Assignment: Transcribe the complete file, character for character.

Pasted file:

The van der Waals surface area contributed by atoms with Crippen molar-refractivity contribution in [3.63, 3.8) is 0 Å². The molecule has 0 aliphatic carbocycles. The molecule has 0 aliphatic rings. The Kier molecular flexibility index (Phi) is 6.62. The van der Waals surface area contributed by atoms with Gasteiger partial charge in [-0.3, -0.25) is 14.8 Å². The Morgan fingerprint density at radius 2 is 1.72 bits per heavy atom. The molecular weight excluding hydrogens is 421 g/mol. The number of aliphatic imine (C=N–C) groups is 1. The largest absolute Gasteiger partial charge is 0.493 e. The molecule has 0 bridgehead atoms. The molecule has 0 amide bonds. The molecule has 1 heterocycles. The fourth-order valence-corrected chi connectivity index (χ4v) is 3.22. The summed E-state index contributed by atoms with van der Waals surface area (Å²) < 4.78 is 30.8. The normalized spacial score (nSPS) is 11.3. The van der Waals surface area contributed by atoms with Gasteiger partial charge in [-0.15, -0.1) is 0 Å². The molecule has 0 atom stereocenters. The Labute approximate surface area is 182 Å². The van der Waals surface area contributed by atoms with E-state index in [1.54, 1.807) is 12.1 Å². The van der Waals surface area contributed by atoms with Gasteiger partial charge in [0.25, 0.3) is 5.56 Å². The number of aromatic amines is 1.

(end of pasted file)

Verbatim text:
The van der Waals surface area contributed by atoms with Crippen molar-refractivity contribution in [3.63, 3.8) is 0 Å². The molecule has 0 aliphatic carbocycles. The molecule has 0 aliphatic rings. The Kier molecular flexibility index (Phi) is 6.62. The van der Waals surface area contributed by atoms with Gasteiger partial charge in [-0.3, -0.25) is 14.8 Å². The Morgan fingerprint density at radius 2 is 1.72 bits per heavy atom. The molecular weight excluding hydrogens is 421 g/mol. The number of aliphatic imine (C=N–C) groups is 1. The largest absolute Gasteiger partial charge is 0.493 e. The molecule has 0 bridgehead atoms. The molecule has 0 amide bonds. The molecule has 1 heterocycles. The fourth-order valence-corrected chi connectivity index (χ4v) is 3.22. The summed E-state index contributed by atoms with van der Waals surface area (Å²) < 4.78 is 30.8. The normalized spacial score (nSPS) is 11.3. The van der Waals surface area contributed by atoms with Gasteiger partial charge in [-0.15, -0.1) is 0 Å². The molecule has 0 atom stereocenters. The Labute approximate surface area is 182 Å². The van der Waals surface area contributed by atoms with E-state index in [1.54, 1.807) is 12.1 Å². The van der Waals surface area contributed by atoms with Gasteiger partial charge in [0.25, 0.3) is 5.56 Å². The number of aromatic amines is 1.